History of the Valley Petite-Nation
The valleys of both the Petite-Nation and the Lièvre rivers broke away from the glaciers ten thousand years ago. Since then, rivers and lakes have drained the soil to allow forests to grow. Wildlife began to thrive and people from the south arrived to develop this land of abundance. Six thousand years ago, two groups of Amerindians lived in this region. Physically different from each other, both tribes, according to archaeological excavations carried out in the Baie Martin near Plaisance and Baie Noir-est in Thurso, have been identified as ancestors of the Algonquin and the Iroquois. Oueskarinis, meaning "people of the Petite-Nation" in Algonquin, was the name given to the tribe that permanently lived in this region. The community was nomadic, meaning that they survived on hunting, fishing and harvesting.
Nomads were also frequent travellers, trading with neighbouring nomadic tribes. Upon returning from a trip to the east in 1653, they were attacked by the Iroquois near Petit-Lac Nominingue. The Oueskarinis were then decimated by the Iroquois close to the source of the Petite-Nation River in the northern part of the region.
In 1613, Champlain is said to have made a few stops and interesting discoveries on his expedition west to l'île aux Allumettes. On his arrival at the Petite-Nation River he wrote, "We found a very nice, wide river, which belongs to a nation called Oueskarini that live north of here, four days away. This river is very pleasant, full of islands and land edged with beautiful, bright forests and good earth for ploughing." Missionaries and coureurs des bois would also follow that route on their way up the Ottawa River. In 1674, the Seigneury of the Petite-Nation was granted to Monseigneur de Laval, the first bishop of Nouvelle-France. The seventeenth and eighteenth centuries were marked by the fur trade, and coureurs de bois were forever travelling rivers and lakes looking for valuable pelts.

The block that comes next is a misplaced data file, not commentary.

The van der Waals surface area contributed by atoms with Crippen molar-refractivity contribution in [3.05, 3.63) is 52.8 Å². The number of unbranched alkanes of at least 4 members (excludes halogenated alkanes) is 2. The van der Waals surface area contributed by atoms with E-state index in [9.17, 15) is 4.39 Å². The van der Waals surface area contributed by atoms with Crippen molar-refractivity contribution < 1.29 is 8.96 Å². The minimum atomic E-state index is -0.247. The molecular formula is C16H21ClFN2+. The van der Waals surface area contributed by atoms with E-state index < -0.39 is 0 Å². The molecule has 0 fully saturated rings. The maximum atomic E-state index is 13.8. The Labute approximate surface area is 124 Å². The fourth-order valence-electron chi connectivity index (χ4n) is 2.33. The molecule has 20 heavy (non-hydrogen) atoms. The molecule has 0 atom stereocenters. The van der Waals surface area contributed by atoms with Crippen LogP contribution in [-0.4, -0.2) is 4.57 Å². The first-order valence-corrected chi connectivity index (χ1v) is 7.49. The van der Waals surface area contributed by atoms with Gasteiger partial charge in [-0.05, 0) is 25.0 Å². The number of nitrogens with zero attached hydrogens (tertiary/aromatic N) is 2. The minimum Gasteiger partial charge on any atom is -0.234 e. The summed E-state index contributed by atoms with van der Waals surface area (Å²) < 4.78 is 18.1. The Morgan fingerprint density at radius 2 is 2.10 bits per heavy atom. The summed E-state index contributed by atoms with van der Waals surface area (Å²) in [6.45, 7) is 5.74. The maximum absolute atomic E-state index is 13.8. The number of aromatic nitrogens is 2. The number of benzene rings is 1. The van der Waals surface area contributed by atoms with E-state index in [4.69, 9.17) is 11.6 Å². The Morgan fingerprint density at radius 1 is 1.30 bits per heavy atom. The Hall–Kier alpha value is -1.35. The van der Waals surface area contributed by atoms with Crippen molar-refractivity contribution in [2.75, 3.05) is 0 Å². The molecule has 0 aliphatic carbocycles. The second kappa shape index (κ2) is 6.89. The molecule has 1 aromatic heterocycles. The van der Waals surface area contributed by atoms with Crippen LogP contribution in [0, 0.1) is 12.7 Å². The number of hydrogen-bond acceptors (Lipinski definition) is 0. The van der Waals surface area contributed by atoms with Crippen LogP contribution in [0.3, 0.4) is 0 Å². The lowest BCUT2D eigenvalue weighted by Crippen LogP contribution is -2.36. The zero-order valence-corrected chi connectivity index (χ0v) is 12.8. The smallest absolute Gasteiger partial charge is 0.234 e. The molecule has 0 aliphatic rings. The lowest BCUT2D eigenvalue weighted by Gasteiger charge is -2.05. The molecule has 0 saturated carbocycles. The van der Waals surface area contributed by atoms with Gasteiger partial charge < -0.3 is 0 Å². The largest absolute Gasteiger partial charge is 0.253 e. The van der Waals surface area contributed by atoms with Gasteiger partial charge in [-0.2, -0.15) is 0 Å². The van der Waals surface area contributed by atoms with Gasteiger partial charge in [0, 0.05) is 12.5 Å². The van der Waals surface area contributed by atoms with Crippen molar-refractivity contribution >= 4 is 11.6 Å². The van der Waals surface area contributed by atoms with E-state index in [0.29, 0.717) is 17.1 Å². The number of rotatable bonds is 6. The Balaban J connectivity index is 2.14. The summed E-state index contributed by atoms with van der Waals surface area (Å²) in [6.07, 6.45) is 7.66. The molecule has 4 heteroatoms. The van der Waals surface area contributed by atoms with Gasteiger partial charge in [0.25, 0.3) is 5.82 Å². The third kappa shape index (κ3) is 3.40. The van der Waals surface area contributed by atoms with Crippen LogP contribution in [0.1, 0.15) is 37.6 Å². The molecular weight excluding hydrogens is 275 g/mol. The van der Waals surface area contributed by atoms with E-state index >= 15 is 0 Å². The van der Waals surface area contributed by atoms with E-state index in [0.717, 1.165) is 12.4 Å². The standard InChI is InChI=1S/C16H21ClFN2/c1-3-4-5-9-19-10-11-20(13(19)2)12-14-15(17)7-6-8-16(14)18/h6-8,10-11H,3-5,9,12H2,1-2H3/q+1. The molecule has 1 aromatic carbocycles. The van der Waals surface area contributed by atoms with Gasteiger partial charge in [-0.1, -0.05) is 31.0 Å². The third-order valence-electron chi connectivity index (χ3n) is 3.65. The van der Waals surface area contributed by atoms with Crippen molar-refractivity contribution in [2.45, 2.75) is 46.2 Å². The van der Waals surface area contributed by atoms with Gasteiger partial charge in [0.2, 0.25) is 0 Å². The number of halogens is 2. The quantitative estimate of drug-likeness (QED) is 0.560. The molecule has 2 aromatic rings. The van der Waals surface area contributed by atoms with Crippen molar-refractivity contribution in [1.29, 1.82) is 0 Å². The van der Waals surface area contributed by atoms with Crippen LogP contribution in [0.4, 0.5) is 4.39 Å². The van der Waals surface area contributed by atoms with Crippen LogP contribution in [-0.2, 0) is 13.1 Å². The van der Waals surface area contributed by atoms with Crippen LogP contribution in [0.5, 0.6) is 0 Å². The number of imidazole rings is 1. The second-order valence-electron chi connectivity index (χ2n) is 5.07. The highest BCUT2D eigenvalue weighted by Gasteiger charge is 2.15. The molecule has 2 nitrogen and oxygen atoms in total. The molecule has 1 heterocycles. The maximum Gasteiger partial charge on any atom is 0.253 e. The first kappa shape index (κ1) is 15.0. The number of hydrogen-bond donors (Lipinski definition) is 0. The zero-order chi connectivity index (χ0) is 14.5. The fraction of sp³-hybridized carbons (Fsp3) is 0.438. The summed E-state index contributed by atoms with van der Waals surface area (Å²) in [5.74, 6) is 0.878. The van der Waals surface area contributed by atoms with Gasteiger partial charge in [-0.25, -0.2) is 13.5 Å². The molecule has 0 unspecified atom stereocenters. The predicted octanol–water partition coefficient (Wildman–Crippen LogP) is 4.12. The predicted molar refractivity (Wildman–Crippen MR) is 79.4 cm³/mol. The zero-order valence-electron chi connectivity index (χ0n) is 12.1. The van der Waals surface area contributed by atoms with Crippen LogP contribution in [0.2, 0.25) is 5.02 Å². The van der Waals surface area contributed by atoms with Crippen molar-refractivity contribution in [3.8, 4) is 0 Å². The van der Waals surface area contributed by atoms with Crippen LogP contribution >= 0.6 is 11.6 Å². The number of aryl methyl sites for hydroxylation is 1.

It is at the beginning of the nineteenth century that the Seigneury of the Petite-Nation really began the colonization process. West of the Seigneury, near the Blanche River, Scottish families settled in the townships, the British system of dividing land since the Conquest. In 1802, Joseph Papineau, a notary, purchased the Seigneury from the Séminaire de Québec and settled down with his family and nineteen other settlers along the shores of the Ottawa River. Denis-Benjamin, the youngest of the Papineau's, was given the responsibility of coordinating the establishment within the Seigneury. He became associated with anglophone entrepreneurs who developed the wood industry and operated the sawmill in Sault-de-la-Chaudière near Plaisance. A village called North Nation Mills was built around the lumber mill. The company W.C. Edwards stopped its lumber operation and shut down its facilities in 1920.
In 1817, Louis-Joseph Papineau bought the Seigneury of the Petite-Nation from his father.